When a young girl jumped off a building last week, taking her own life, she had apparently researched "89 websites" to find out different means to die. She had considered all the ways of committing suicide, speculating the success rate of each and then zeroing in on jumping from the building. Her Google history showed searches about jumping in front of a train, consuming poison, overdosing on sleeping pills, hanging by a rope, electrocuting herself, drowning etc. She even contemplated about the way she would jump from the building- diving head first or plummeting down it.
Just reading these gory details, brought a lump to my throat. That a person could be so desperate to end her life, that she saw no other option, no other reason to continue living, was saddening.Could she have lived if someone had heard her silent screams for help?
Studies say that most people who die of suicide wouldn’t do so if they knew there was an alternative way, something that they cannot see, but if anyone could make them see it, they would understand. They go through enormous amounts of suffering loathing, hopelessness and isolation and all they want is for the pain to stop.
They aren’t asking for help, they aren’t screaming out aloud, so how are we to know if a loved one actually needs help? But just because they don’t ask for it, doesn’t mean they do not need it. Most people lead quite normal lives, and leave their family and friends shocked when they kill themselves. The onus is really on each one of us to spot the warning signs.
If a loved one says things like, “you’ll be sorry when I’m gone”, “I’m stuck”, “I’m better off dead,” “If we meet again,” I wish I hadn’t been born,” “I can’t see a way out”, whether said casually or seriously, could count as a threat. It is a clue that the person could contemplate suicide.
If someone’s harming oneself or talks about killing oneself, writes a lot about death and dying, seeks out information about ways to die, it could point to major warning signs about what is going on in their minds.
You have all the more reason for concern if the person is moody, depressed, has previously attempted suicide and suffers from substance abuse, alcohol dependence, bipolar disorder, or family history of suicide.
Another potent warning sign is the person getting their affairs in order, like making a will, giving away prized possessions, calling or visiting unusually to say goodbye, and behaving like they are not likely to see them ever again. Some people may suddenly become happy or calm after prolonged depression, and it could mean that they have decided to end their life.
Some might tend to get withdrawn from family and friends, stop socialising, express hopelessness or worthlessness, guilt, shame, or self-hatred.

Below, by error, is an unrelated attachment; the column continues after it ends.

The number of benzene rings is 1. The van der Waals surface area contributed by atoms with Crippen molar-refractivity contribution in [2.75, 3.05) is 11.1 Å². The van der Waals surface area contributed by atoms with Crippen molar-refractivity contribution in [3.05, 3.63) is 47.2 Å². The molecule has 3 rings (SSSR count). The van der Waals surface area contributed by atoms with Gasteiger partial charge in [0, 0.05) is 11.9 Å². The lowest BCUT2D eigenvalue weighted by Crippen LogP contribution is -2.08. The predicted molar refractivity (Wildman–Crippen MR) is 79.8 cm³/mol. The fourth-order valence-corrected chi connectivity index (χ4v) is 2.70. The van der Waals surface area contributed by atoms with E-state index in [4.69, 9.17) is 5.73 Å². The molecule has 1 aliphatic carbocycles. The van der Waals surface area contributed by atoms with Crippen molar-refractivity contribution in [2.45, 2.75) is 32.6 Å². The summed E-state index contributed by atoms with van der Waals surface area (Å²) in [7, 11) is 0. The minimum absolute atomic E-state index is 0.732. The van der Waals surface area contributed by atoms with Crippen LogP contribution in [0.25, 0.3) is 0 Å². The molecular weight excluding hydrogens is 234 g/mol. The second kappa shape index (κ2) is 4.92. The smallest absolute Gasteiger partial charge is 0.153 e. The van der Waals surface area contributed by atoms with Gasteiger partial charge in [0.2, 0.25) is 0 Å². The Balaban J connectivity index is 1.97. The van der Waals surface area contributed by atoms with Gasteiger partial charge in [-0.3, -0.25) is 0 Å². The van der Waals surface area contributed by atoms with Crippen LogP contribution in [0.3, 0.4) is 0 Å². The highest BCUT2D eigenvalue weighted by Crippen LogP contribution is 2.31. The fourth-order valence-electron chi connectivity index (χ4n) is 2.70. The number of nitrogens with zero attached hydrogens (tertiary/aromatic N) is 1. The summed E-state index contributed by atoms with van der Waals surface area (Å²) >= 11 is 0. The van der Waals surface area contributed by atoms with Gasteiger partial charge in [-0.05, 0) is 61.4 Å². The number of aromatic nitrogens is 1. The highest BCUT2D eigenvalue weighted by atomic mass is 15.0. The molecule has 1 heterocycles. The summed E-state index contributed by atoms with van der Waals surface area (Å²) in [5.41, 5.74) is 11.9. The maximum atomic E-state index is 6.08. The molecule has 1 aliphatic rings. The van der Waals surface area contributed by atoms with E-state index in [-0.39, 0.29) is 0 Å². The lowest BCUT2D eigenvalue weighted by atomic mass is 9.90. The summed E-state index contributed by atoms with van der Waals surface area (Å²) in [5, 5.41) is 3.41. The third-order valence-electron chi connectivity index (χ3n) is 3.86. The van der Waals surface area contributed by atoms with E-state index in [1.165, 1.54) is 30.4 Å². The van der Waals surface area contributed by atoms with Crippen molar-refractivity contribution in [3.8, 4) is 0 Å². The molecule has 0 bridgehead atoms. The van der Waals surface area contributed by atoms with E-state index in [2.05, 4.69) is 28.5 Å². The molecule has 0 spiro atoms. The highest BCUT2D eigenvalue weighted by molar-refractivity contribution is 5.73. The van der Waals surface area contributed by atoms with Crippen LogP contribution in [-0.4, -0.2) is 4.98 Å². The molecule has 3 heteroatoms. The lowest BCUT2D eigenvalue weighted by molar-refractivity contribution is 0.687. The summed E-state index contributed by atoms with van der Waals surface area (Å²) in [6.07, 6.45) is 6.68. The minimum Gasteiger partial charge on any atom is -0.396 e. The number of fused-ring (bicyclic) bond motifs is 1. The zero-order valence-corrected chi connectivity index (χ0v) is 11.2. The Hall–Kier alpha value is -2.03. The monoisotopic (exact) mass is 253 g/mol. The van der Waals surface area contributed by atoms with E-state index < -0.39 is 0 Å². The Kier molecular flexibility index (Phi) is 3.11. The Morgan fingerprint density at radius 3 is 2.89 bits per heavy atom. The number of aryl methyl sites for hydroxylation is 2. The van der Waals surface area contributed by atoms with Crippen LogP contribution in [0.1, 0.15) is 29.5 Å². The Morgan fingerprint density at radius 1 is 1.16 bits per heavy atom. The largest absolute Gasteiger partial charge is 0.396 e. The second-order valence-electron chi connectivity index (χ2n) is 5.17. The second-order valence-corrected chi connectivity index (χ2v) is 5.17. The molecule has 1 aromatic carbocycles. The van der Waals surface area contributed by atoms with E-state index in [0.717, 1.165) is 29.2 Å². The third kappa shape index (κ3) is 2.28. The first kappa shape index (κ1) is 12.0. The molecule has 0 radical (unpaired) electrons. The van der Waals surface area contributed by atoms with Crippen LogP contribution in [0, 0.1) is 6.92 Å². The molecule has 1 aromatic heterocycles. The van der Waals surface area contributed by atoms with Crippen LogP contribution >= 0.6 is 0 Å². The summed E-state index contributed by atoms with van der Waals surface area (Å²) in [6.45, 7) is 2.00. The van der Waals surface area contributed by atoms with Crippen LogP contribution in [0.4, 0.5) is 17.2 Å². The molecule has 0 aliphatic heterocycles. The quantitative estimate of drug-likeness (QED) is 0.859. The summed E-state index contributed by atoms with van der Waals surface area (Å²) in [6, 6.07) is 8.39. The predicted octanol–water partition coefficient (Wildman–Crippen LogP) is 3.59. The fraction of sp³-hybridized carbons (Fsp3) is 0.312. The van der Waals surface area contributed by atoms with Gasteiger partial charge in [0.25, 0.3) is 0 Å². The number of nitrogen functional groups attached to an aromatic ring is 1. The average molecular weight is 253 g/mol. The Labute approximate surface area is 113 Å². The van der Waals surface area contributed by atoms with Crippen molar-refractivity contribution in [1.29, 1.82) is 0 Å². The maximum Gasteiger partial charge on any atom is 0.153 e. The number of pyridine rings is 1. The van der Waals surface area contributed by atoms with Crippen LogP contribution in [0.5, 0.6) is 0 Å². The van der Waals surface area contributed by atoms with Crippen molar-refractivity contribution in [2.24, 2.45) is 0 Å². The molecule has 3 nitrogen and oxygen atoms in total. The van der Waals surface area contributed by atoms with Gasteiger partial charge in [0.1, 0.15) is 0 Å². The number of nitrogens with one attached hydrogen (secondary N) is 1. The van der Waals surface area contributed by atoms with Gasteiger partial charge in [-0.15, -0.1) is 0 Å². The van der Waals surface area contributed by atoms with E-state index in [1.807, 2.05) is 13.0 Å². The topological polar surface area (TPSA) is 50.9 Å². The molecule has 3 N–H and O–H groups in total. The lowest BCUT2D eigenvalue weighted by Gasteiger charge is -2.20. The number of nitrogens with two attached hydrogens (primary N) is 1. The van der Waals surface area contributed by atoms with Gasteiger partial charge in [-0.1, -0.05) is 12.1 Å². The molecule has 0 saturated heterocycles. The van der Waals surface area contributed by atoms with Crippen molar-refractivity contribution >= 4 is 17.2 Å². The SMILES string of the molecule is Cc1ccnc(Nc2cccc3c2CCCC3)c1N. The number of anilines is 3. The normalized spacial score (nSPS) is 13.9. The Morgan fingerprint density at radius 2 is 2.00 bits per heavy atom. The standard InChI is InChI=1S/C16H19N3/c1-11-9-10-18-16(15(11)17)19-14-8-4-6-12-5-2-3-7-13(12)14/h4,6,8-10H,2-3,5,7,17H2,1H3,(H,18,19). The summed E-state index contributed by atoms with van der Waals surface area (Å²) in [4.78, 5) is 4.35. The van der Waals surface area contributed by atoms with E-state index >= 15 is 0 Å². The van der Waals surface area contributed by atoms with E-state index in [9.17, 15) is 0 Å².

How you can help-
If you spot warning signs in someone you care about, do not ignore them. Talk to them. Don’t worry if you read it all wrong. It is better to talk before it is too late than keep quiet thinking about consequences. Ask them if they are harbouring suicidal thoughts. Many people feel that talking about suicide may give them ideas. But the opposite is true. Talking about it gives them hope, it tells them that someone knows their state of mind and is willing to listen and help. Also most people are willing to seek help, they just don’t know how.
Let the person know you are listening. Let them vent their anger, frustrations and despair. Sometimes just talking about it to someone who can lend a sympathetic ear can help them unburden.
Let them know you care. It is important to let the person feel loved and wanted. It is important to let them know that their life matters to you.
Let them know there are alternatives. Let them know things will be better and these are temporary feelings. Tell them to hold on.
Help them talk about their problems. Once you know what’s bothering them, find out how you can help. Don’t be judgmental. Be sympathetic and accepting instead. They need to know that whatever is bothering them is not the end of the road. It is just a road block and they can get around it with help.
Never argue with them, or emotionally blackmail them, or lecture them on life and its values, or give advice. That is the last thing they want to hear.
If you are not confident of talking, involve a psychologist, or a crisis line. Never leave the person alone. And make sure they have no access to potential means of suicide, like pills, knives, razors, guns, etc.
A healthy lifestyle change like proper diet, medication, exercise, good sleep and positive reinforcement will help them get back on track.
Here's an emotional TED talk video by Mark Henick, who has "been there, done that" and survived. He says, "90% of people who die by suicide have a diagnosable and treatable mental illness at the time of their death. And with medications and psychotherapy, these treatments work, and so we need to make these treatments more available to people in a more informed way."
I think, you need to see this...
10th September is World Suicide Prevention Day. But I think everyday should be one. In whatever way we can, if we can work towards creating awareness, to remove the stigma surrounding suicide, and help more people to call out for help, we could really save precious lives.